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Horrors Elsewhere is a recurring column that spotlights a variety of movies from all around the globe, particularly those not from the United States. Fears may not be universal, but one thing is for sure a scream is understood, always and everywhere.

Although Japan and South Korea dominated the import boom of Asian horror circa 2000s, Thailand gained more attention all thanks to one movie. Shutter, the 2004 ghost story about a haunted photographer, put Thai horror on everyone’s radar. And when it came time to follow up on their debut, filmmakers Banjong Pisanthanakun and Parkpoom Wongpoom stayed within the same genre, as well as crafted another suspenseful haunter.

Alone begins in South Korea where the protagonist, Pim (Marsha Wattanapanich), now lives with her husband, Wee (Vittaya Wasukraipaisan). After Pim’s surprise birthday party, she receives word about her mother, who has been hospitalized for a heart attack back in Thailand. Pim temporarily relocates so she can be by her mother’s side, but being back home starts to stir up bad memories and unresolved feelings. Until they were fifteen years old, Pim and her twin sister, Ploy, were conjoined. The operation that separated them was not entirely successful; only Pim survived. Pim has quietly lived with the guilt since then, but being back in her homeland, she can only think of Ploy. That shame eventually begins to manifest as visions and apparitions in the corner of her eye. Is this all the work of a troubled conscience, or does Ploy’s spirit actually inhabit her childhood home?


The main inspiration for Alone is undoubtedly the most famous set of conjoined twins, Chang and Eng Bunker. The now-outdated term ‘Siamese twins’ originated with the brothers, who were born in Thailand when it was called Siam. However, Alone is also inspired by a longstanding cultural notion about twinship. Superstitions surrounding identical twins vary from place to place, but one single belief is widespread. Ancient folklore and mythology planted the idea that one twin can be the moral inversion of the other. Later on, the ‘evil twin’ was born and popularized by books, film, and television. While the horror genre is no stranger to the trope, few movies focus on conjoined twins. Even fewer see them as individualized characters free of stereotypes.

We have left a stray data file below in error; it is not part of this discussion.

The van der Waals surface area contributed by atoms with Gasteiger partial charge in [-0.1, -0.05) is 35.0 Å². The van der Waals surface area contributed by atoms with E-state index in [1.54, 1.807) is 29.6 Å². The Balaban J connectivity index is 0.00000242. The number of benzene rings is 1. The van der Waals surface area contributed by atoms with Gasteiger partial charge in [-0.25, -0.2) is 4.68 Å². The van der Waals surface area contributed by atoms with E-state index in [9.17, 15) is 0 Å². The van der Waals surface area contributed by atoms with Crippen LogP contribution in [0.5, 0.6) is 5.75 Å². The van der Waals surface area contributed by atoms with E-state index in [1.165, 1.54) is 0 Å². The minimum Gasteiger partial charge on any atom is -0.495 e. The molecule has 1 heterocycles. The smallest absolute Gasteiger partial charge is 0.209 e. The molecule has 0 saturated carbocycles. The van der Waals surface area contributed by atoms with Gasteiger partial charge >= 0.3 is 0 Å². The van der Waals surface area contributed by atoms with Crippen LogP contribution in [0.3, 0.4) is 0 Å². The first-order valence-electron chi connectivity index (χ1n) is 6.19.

Representing polar ends of the morality scale, Pim is always seen as the kind-hearted twin, whereas Ploy is immortalized as the jealous and selfish one. This is a traditional depiction in media; twins are extreme opposites in personality. Even though other stories might reference the yin and yang construct when writing their twins as night and day characters, there is also the complementary element — the twins complete each other — that is absent from Pim and Ploy’s relationship. They were more harmonious in the past, but things changed for the worse once Wee came between them.


The nature of identity is something regularly explored with twins. In Alone, Ploy is seen as the more aggressive and protective sister. She stood up to the bullies who made fun of her and Pim; at one point she hit one of their childhood tormentors square in the face with a rock. So when Wee came along, the twin dynamic was upset. Ploy not only feared losing her role as Pim’s knight, she felt alienated by her sibling’s romance. Being scared of abandonment is one thing, but Ploy’s tactics to keep her sister and Wee apart suggests something else was going on. Something darker.

Pisanthanakun and Wongpoom approach the supernatural aspect of Alone rather differently this time around. In Shutter, the ghost Ananda Everingham’s character sees is less ambiguous in both appearance and origin. Meanwhile, Pim’s mental breakdown is evidenced by visceral and spectral fantasies that may or may not be the work of a restless spirit. She sees horrifying figures just about everywhere she goes; in a mirror, in the bathtub, in the garden house, and inside an elevator. Yet every time something bizarre happens, Wee and a psychologist try to convince her — and the audience — this is only a product of Pim’s guilt complex. The film does its damndest to create an air of doubt surrounding the phantasmal antagonist. 


This era of Asian horror was big on overt jolts and scares, and Alone did not shy away from the trend. The frights are pulled off in all seriousness without the intermittent comic relief so common in the directors’ horror output. When there is no ghost action to be found, the movie delivers random and grisly shocks that will not sit well with animal lovers. Alone exudes meanness here and there, and when it wants to, it is plain nasty.

After the sizable twist in Shutter, the audience can expect something similar — but very different — for Alone. Going down the road it takes, though, the movie risks losing its audience. Almost always, Thai horror tends to be about ghosts as opposed to the human killers, zombies, and other villains commonly seen in Western movies. For all intents and purposes, there is an unearthly force at work here, but just as easily, the events can be explained away with a more logical theory.

Alone stokes thoughts of doppelgängers and survivor guilt. Wattanapanich’s performance is unchained, Niramon Ross‘ cinematography surpasses that of her last collaboration with the directors, and the ending takes a turn in the best way possible. The movie does not quite pack the same punch as its predecessor; Shutter hands down wins in terms of reveals. Even so, Pisanthanakun and Wongpoom put together an exceptional sophomore film that deserves a bigger audience and wider distribution.


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